Animals? Neighbors? Ghosts?
November 3, 2017 7:30 AM   Subscribe

I'm weirded out by a pumpkin that came and went from my front porch. Should I be?

I live in a townhouse, row of four, part of a larger development of similar rows of townhouses. Medium sized midwestern university town. Neighborhood is mostly students and immigrants. It's quiet, safe.

Each townhouse is set up on a small hill, with a set of stairs leading up to a small front porch sort of thing, with a fence/railing type thing around the porch. Yesterday when I left my house for work I noticed that a small (softball sized) pumpkin had been placed on top of the fence, on the edge, at the top of my stairs. It looked like someone must have walked up the stairs and placed it here. There was a good chunk missing from the pumpkin, appearing like maybe some squirrels got into it (we have lots of squirrels, raccoons, possums, and the occasional outdoor cat). I thought it was kind of weird. It was there all day and was still there when I went to be last night.

This morning when I left for work it was gone. There didn't appear to be any signs that animals had eaten the rest or anything. It looked like it was removed.

Is there a meaning behind this? An easy explanation? Is this something I should be concerned about? Or have I just been listening to too many true crime podcasts? I don't know what I'm worried about -that it's a sign, or that someone is fucking with me or something.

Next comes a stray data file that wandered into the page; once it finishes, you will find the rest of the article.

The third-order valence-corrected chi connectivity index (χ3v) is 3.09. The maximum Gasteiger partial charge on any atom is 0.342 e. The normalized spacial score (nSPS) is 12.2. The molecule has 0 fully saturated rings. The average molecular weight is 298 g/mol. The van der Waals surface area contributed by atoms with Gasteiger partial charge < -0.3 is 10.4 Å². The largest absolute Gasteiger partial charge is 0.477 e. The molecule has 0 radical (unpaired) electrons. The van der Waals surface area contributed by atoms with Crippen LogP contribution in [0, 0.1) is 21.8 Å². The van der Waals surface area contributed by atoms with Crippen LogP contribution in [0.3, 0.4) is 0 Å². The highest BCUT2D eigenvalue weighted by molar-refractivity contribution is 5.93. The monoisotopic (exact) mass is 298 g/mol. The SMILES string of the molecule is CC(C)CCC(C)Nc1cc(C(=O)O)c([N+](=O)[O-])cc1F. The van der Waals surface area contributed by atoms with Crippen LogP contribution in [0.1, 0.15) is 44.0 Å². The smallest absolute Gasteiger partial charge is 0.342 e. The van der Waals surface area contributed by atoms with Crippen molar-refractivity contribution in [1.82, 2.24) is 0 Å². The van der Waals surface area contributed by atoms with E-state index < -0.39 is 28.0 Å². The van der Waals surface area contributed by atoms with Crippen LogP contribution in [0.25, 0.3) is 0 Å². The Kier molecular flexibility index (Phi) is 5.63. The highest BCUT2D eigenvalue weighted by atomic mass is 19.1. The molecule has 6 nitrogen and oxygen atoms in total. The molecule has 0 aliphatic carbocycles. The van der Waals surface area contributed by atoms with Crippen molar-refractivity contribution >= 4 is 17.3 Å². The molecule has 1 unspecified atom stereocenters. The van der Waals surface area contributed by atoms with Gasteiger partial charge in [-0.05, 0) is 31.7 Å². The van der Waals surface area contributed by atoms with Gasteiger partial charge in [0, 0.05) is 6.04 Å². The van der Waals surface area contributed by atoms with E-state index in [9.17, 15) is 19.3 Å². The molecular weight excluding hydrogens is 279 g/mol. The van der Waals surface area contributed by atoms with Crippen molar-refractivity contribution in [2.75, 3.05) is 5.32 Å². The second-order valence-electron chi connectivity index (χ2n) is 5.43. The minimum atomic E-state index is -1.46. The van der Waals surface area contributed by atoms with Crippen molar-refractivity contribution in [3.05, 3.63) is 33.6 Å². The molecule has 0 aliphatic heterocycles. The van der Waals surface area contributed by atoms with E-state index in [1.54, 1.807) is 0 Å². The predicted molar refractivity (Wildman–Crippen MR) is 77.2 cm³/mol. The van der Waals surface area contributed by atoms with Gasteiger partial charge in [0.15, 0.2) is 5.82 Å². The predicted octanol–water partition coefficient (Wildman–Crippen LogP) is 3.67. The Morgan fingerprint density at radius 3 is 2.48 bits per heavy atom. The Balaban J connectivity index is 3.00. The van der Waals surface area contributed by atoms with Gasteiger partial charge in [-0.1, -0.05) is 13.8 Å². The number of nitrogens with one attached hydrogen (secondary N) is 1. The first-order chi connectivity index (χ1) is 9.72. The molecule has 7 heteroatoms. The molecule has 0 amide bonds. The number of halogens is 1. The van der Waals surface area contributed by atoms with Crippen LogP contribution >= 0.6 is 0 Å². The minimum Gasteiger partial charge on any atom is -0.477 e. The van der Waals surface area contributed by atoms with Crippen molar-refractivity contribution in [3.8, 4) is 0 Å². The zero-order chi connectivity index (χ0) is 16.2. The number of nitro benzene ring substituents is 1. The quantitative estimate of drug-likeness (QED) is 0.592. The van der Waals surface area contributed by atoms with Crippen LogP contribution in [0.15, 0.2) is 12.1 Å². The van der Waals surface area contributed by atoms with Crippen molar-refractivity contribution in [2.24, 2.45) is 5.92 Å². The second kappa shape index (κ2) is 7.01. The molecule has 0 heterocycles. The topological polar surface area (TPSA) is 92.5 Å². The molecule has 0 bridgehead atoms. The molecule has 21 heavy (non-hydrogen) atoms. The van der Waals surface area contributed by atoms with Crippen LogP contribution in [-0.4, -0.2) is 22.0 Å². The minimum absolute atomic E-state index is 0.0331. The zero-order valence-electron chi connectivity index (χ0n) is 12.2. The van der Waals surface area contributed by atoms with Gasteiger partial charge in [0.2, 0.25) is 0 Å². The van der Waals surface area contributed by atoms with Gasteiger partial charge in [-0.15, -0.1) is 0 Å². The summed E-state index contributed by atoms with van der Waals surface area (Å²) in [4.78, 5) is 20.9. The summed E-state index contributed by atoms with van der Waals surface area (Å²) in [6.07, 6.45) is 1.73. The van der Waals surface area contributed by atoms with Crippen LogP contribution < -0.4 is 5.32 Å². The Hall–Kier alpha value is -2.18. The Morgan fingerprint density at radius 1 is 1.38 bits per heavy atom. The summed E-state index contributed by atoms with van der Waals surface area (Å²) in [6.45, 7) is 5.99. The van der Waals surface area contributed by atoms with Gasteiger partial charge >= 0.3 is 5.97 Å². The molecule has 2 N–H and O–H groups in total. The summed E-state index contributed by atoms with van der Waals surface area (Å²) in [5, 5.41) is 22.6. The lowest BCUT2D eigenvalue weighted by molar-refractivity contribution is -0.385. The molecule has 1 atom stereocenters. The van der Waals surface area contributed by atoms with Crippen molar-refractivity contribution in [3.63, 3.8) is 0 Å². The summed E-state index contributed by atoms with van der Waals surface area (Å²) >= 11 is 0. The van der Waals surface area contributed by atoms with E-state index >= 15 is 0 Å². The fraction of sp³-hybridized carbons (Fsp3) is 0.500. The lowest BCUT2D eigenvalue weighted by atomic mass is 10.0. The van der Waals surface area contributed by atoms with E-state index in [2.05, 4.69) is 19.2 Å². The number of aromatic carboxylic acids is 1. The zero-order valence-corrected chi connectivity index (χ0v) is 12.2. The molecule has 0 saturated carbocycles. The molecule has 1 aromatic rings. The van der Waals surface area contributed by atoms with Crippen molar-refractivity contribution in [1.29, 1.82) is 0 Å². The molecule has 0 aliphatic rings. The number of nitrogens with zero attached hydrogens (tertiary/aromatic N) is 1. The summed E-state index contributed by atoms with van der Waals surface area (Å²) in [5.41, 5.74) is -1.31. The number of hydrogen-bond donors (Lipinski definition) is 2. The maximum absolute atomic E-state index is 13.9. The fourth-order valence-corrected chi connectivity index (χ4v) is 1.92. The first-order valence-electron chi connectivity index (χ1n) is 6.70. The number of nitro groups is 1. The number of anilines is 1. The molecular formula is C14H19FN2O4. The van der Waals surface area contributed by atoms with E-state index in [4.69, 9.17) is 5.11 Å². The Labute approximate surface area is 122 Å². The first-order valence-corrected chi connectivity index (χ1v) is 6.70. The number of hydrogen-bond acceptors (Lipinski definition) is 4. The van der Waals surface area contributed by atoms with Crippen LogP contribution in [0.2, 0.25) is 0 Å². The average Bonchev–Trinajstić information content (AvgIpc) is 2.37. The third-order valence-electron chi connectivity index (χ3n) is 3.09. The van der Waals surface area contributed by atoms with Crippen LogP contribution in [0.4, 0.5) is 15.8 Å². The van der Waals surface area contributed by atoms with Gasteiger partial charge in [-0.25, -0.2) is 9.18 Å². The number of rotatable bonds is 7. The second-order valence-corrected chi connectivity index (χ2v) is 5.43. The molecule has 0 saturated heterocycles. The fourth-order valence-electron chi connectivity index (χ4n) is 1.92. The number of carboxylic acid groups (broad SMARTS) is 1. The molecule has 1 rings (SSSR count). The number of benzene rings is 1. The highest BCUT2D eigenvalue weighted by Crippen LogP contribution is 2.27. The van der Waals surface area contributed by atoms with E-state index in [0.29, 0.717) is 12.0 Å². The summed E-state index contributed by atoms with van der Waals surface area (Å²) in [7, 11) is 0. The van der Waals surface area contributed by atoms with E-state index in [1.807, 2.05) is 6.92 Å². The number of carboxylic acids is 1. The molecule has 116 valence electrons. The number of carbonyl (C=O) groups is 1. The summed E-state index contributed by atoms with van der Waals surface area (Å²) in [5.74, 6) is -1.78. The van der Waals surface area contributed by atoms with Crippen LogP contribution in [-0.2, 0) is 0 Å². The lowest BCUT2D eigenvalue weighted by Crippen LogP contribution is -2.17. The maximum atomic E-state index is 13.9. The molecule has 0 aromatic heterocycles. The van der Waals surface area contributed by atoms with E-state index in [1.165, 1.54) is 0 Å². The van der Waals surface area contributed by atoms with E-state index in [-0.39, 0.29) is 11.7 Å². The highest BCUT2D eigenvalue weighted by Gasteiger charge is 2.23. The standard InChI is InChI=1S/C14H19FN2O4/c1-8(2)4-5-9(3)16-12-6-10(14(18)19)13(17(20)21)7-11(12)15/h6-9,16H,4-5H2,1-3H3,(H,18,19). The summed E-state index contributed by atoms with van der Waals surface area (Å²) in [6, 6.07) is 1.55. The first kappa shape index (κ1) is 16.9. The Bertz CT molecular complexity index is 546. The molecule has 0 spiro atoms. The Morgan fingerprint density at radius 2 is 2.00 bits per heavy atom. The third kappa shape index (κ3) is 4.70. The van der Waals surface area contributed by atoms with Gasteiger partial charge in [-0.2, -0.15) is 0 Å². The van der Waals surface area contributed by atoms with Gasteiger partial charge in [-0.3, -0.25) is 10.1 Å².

posted by Lutoslawski to Grab Bag (11 answers total)
 
I don't think you have anything to worry about. Post-Halloween pumpkins come and go either for pranks, disposal, squirrel-related theft, or just laziness. It's just a chewed on pumpkin, you're fine.
posted by lydhre at 7:34 AM on November 3, 2017 [15 favorites]


Where I live, pumpkin shenanigans at Hallowe'en are signs of nothing but teenagers being silly. I am grateful they're just being silly with pumpkins instead of doing actually bad things, and I would think nothing more of it.
posted by MangoNews at 7:34 AM on November 3, 2017 [2 favorites]


I regularly find strange objects on and around my porch. Usually walnuts, but once I found a whole piece of toast wedged in my front door. Squirrels are weird.
posted by Faint of Butt at 7:37 AM on November 3, 2017 [23 favorites]


Is your townhouse association really picky about appearances? Could a neighbor have seen that the pumpkin was chewed on and removed it? Some home owner associations are picky about decorations left over the holiday.

Either way, I don't think you have anything to worry about.
posted by shortyJBot at 7:44 AM on November 3, 2017


The scenario I envision is that someone was strolling along and spotted an animal-nibbled mini-pumpkin on the sidewalk, and set it up somewhere where it seemed most likely to have come from. That night, animals return and make off with it again.
posted by drlith at 8:13 AM on November 3, 2017 [11 favorites]